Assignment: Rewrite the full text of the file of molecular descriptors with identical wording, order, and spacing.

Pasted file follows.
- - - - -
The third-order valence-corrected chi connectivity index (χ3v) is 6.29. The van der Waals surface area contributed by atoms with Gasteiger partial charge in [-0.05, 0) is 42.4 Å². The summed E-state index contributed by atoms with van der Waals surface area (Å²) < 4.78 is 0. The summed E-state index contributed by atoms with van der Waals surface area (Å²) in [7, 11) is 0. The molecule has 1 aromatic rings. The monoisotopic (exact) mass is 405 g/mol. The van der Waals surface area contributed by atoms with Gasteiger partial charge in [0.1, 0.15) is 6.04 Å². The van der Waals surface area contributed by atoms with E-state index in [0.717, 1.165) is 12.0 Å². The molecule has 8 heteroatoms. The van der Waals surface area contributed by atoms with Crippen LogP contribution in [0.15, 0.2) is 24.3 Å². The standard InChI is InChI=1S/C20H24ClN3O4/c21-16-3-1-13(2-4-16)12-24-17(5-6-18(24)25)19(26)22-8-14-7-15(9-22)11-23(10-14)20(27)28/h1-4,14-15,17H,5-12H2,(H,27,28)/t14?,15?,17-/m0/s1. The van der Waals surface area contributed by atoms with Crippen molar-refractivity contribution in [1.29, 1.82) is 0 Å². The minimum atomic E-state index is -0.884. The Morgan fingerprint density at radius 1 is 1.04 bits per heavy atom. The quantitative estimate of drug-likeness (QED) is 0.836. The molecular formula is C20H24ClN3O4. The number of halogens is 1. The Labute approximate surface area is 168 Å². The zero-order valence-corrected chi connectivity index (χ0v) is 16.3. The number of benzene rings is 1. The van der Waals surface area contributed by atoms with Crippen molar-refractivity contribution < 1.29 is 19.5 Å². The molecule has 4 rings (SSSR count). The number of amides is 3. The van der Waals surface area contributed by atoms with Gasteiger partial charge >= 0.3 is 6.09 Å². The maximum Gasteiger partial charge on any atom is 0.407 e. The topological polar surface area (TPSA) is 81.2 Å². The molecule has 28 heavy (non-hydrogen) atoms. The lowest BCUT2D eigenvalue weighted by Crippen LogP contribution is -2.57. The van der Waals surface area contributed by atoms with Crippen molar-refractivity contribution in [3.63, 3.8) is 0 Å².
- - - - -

The third-order valence-corrected chi connectivity index (χ3v) is 6.29. The van der Waals surface area contributed by atoms with Gasteiger partial charge in [-0.05, 0) is 42.4 Å². The summed E-state index contributed by atoms with van der Waals surface area (Å²) < 4.78 is 0. The summed E-state index contributed by atoms with van der Waals surface area (Å²) in [7, 11) is 0. The molecule has 1 aromatic rings. The monoisotopic (exact) mass is 405 g/mol. The van der Waals surface area contributed by atoms with Gasteiger partial charge in [0.1, 0.15) is 6.04 Å². The van der Waals surface area contributed by atoms with E-state index in [0.717, 1.165) is 12.0 Å². The molecule has 8 heteroatoms. The van der Waals surface area contributed by atoms with Crippen LogP contribution in [0.15, 0.2) is 24.3 Å². The standard InChI is InChI=1S/C20H24ClN3O4/c21-16-3-1-13(2-4-16)12-24-17(5-6-18(24)25)19(26)22-8-14-7-15(9-22)11-23(10-14)20(27)28/h1-4,14-15,17H,5-12H2,(H,27,28)/t14?,15?,17-/m0/s1. The van der Waals surface area contributed by atoms with Crippen molar-refractivity contribution in [1.29, 1.82) is 0 Å². The minimum atomic E-state index is -0.884. The Morgan fingerprint density at radius 1 is 1.04 bits per heavy atom. The quantitative estimate of drug-likeness (QED) is 0.836. The molecular formula is C20H24ClN3O4. The number of halogens is 1. The Labute approximate surface area is 168 Å². The zero-order valence-corrected chi connectivity index (χ0v) is 16.3. The number of benzene rings is 1. The van der Waals surface area contributed by atoms with Crippen molar-refractivity contribution < 1.29 is 19.5 Å². The molecule has 4 rings (SSSR count). The number of amides is 3. The van der Waals surface area contributed by atoms with Gasteiger partial charge >= 0.3 is 6.09 Å². The maximum Gasteiger partial charge on any atom is 0.407 e. The topological polar surface area (TPSA) is 81.2 Å². The molecule has 28 heavy (non-hydrogen) atoms. The lowest BCUT2D eigenvalue weighted by Crippen LogP contribution is -2.57. The van der Waals surface area contributed by atoms with Crippen molar-refractivity contribution in [3.63, 3.8) is 0 Å².